Wednesday, March 3, 2010

[ insert name here ]'s Belize

How do you feel about Belize?

Please, tell me. I want to know.

I used to feel that Belize was a land of untapped potential. A viable diamond-in-the-rough, just needing a caring hand to shine it to lustrous brilliance! I felt as though we were just a few baby steps away from success. Sustainable success. We just needed a stringent visionary (mayhaps an economist) to lead us and tap into the deep well of our natural and human resources.

... Now I don't feel the same.

I don't know how; I don't know when, but we took ten steps backward... haven't we? Do you feel the same? Perhaps it's just me... the last bright vestiges of youthful optimism are fading from me. Also, living away has certainly broadened my thinking. I'm just another common jaded ol' cynic.

Yet... if I had my optimism again, I'd say... "To progress, we need a home-grown solution. We need a solution that comes from those aged 20 to 35."

NOTE: *{I can't comment on crime, because that problem is just too overwhelming.}

I would begin with immigration, if I were part of this imaginary committee. No more accepting immigrants who have nothing to contribute to our economy and growth. I feel many immigrants drain Belizean resources without returning not one tangible benefit. At the same time, as new immigration laws were being implemented, I'd set a plan in motion that aims to retain the young educated masses. {Basically, decrease migration} Too many university-educated Belizeans aren't sure if they want to return to Belize after obtaining their degree, because they don't see a place for themselves in Belize. They are so wrong... we need them more than ever!

Then, I'd establish some sort of manufacturing enterprise. We need to offer the globalized market something they can't find anywhere else for cheaper. Some agro-product, I'm sure, holds the key to our future prosperity.

Next, I would implement and enforce very strict environmental laws and policies. Our ecosystems are among one of the most unique features of Belize. And I, for one, am DAMN tired of seeing politicians sign away cayes, swamps, lagoons, and rights without a sweet clue of the ramifications of their actions. No more, sir!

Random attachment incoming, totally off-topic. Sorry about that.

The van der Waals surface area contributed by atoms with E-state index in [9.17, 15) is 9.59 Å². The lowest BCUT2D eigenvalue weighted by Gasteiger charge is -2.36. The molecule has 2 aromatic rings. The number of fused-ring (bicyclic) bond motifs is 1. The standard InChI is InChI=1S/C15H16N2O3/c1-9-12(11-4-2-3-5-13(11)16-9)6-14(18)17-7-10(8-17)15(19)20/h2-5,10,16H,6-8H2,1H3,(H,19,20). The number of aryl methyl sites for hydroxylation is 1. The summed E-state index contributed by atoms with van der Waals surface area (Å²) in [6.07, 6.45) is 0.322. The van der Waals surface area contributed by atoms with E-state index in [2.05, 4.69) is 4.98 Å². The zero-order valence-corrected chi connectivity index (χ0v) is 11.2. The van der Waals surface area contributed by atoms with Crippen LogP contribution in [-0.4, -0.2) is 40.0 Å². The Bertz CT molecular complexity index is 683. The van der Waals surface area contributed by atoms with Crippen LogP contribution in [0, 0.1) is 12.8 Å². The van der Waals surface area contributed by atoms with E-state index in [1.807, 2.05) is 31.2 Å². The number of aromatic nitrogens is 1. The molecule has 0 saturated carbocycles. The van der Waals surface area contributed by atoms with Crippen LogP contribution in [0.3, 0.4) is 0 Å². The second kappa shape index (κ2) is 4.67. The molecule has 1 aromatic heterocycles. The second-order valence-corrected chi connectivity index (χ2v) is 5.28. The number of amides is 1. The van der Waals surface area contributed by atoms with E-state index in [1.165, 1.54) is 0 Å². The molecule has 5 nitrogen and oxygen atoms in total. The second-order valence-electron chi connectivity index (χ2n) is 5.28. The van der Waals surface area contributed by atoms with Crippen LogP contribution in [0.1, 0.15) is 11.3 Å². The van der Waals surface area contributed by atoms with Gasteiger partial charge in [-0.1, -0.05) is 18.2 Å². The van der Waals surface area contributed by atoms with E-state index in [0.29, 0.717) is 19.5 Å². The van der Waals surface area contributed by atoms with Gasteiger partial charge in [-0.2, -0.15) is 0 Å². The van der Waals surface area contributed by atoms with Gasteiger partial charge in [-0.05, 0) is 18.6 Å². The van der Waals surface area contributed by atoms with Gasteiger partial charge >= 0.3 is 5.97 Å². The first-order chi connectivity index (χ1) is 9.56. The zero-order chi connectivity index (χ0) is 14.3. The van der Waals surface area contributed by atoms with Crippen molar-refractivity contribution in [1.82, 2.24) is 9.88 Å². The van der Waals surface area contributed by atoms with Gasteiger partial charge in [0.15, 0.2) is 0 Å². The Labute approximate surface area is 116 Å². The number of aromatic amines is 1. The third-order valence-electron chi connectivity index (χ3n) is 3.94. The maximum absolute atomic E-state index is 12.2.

After that, I would focus on converting all our sources of energy into renewable sources. This would be the hardest, and most expensive step. But in the long run, it would be the most beneficial. I'd have us create so much energy, we would have a surplus to sell.

I applaud the 20-year plan that GOB is creating now, headed by Dr. Carla Barnett. But, I ask you, are the right people spearheading this process? Let's be real. In twenty to thirty years, all the present major players in the current political platform will be retired or dead. Sir Barry Bowen's demises shows us how fragile life is -- even a life full of familial and economic success.

The future is in the youth. It's past time for us to man up and take the reigns.

So, I'll leave you as I began. How do you feel about Belize? Tell me; I want to know.


creolegial said...

Hmm...I used to feel much the same - a sense of urgency to focus on ameliorating the damage that has been done. Since I started my postgraduate degree, I think that Belize is the perfect candidate for more and more in depth political science research. I don't feel as much urgency now to make changes. I think we need to understand first of all how we got to where we are now. I feel that in general, most Belizeans (I'm not saying the author of this piece) speak of the country's democratic growth in localized terms and so all the issues seem much more aggravating (not that there is anything wrong with getting annoyed, either). However, when we look at the broader literature, Belize is, I think, at a comfortable spot in its development, compared to other nations. This observation of course, is subjective (define comfortable..etc., etc.)
On the other hand, I do agree that those who have gotten their degrees need to return to Belize and teach what they know. I know that I have to go back and teach political science - it's a necessity. We need to develop an academic culture, one that encourages not just general dining room, bar, living, street corner, shop front, discourse, but also and more importantly, research-focused discourse. Can we assess Belize comparatively and not just in general terms, but with facts as well? Have we had any long-term studies as to the nature of our political culture? What have shaped our long-term cleavages to certain ideas, etc.
I am eager to get back home and conduct and publish my research and train others how to do the same. Hmm...but, of course, when I get home, I may face the same "What in the heck was I thinking to come back here" feelings, but I hope that I can work pass that and start small.
To the author, we have to sit down and talk shop...this is good, this is good :)

The Voice said...

They say that youth is wasted on the young, and I'm starting to see why. Much of our vigour, though earnest and good-intentioned, is misguided and wasted. It is, perhaps, Belize's least tapped resource.

By and large, I agree with you about the stage in our development. We're still less than 30 years old. I strongly believe that our leaders need to make moves now that will be far-reaching into the future, instead of this awful knee-jerk reaction we currently do. You can't progress if the ONLY thing you do it reactive. Development lies at our ability to be proactive.

I hope everyone I graduated from high school with returns someday... my class full of teachers, lawyers, engineers, doctors, and other wonderful professions. It should almost be mandatory that those with a Masters or more be obliged to teach for a few years!